Because there’s no question that, while I’m disconcerted by the amount of attention the media is paying to the commercial aspects of post-prohibition Colorado and Washington, it is a very interesting story and it’s a story that people will look to when they’re weighing initiatives in their own states. I certainly wish they were talking a lot more about the social justice benefits and the public health benefits that we’re seeing in Colorado. But we’ll get there, I’m sure. It’s tremendously important that we are painting pictures for voters about what kind of future their state can have if they end marijuana prohibition.

 

WRK: What’s the biggest hurdle to diversity, to building the kind of industry we can be proud of?

 

BA: The biggest hurdle to fixing the diversity problem in the marijuana industry is the exact same biggest hurdle to fixing the diversity problem everywhere. In any business, in any industry, in any group of people, anywhere. I think, though, that the biggest fixable hurdle is that we aren’t having the kind of dialogue that we need to be having, yet, still. Especially when it comes to ethnic and socioeconomic diversity.

 

WRK: That’s actually something that’s surprised me in the cannabis space. I spent most of my “previous life” in progressive schools, where diversity and white privilege are things you talk about all the time. I’ve noticed that people aren’t as fluent in those conversations or onboard with those ideas, that I’ve had to do more convincing than I’d imagined.

 

BA: How do we go about injecting that now? Aside from within our community here, at SSDP – I know how we do that here at SSDP and we’re working on it. And we’re having lots of conversations with allies about how to do a better job of that within our organization. But how that happens on the industry side of things, or within other advocacy communities, that’s a different question that they’re going to have to figure out how to answer for themselves. But as more and more SSDPers are entering into those worlds, who have had the practice of having those conversations, I’m hoping that we’ll begin to see some change there.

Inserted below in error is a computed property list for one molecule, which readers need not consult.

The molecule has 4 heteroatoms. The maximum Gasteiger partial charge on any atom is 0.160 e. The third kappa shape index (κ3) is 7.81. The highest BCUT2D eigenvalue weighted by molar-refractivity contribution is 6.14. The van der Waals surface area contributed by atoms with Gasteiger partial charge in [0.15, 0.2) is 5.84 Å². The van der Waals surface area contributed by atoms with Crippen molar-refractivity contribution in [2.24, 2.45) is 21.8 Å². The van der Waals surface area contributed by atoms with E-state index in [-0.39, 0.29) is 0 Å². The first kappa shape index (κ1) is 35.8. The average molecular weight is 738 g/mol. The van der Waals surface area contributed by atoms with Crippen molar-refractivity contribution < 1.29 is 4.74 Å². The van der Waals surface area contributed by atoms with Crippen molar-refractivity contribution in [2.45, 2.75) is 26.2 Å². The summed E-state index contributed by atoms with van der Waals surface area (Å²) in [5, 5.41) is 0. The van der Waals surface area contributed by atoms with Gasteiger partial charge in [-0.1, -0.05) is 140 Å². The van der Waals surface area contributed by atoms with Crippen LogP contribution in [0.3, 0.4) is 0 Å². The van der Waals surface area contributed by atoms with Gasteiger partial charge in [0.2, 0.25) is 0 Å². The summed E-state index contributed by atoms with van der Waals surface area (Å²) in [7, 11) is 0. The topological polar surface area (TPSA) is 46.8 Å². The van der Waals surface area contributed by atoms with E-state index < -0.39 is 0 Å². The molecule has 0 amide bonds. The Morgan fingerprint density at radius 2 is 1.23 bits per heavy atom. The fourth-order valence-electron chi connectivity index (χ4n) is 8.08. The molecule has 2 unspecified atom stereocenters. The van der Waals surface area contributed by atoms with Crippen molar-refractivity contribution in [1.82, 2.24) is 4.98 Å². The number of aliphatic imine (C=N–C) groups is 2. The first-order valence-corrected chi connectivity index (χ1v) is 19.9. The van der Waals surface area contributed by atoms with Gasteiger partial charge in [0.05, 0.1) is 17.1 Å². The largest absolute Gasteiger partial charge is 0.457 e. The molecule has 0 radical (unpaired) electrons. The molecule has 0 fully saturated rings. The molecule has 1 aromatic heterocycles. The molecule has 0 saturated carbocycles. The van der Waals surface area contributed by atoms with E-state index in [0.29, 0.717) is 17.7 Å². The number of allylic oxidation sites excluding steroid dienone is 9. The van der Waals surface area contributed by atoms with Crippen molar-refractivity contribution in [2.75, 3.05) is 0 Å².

WRK: That’s what’s really exciting to me, the new generation of activists, the people who “get it” already and just want to propagate that message, and it seems like that’s exactly what you’re up to here at SSDP. You’re also one of the founding members of Women Grow. Can you talk about how that relationship developed and what you see as their role in adding to diversity in the industry?

 

BA: Women Grow was sort of born out of this group of women in Colorado who I had been working with for four or five years, and took the coalescing power of Jane [West] to really turn into something big. She enlisted many of us who were active in that community to be part of the founding Board of this organization, and I was one of them.

 

What I really love about Women Grow is that it does provide that professional space that is so important for women, to be able to connect with each other and support each other and talk about what their challenges are. It also provides a space for those engaged to really become more well educated about the kinds of invisible bias that are going to be affecting them and figure out how to empower themselves in their companies and in their professional lives. The opportunities for mentorship, the ways that women can connect each other to great jobs at their businesses and other businesses that understand how to do this right, the ways that Women Grow is so open to absolutely anyone who understands the power of women in the workplace and why having strong women in the workplace is so important. Those are some of my favorite things about it.

 

 

Posted in Eat the Roach, Features and tagged , , , , , , , , , , , , , , , , , , , , , , , , , , .

One Comment

  1. Pingback: The Future of Legalization: SSDP's Betty Aldworth | Weekend Review Kit

Leave a Reply

Your email address will not be published. Required fields are marked *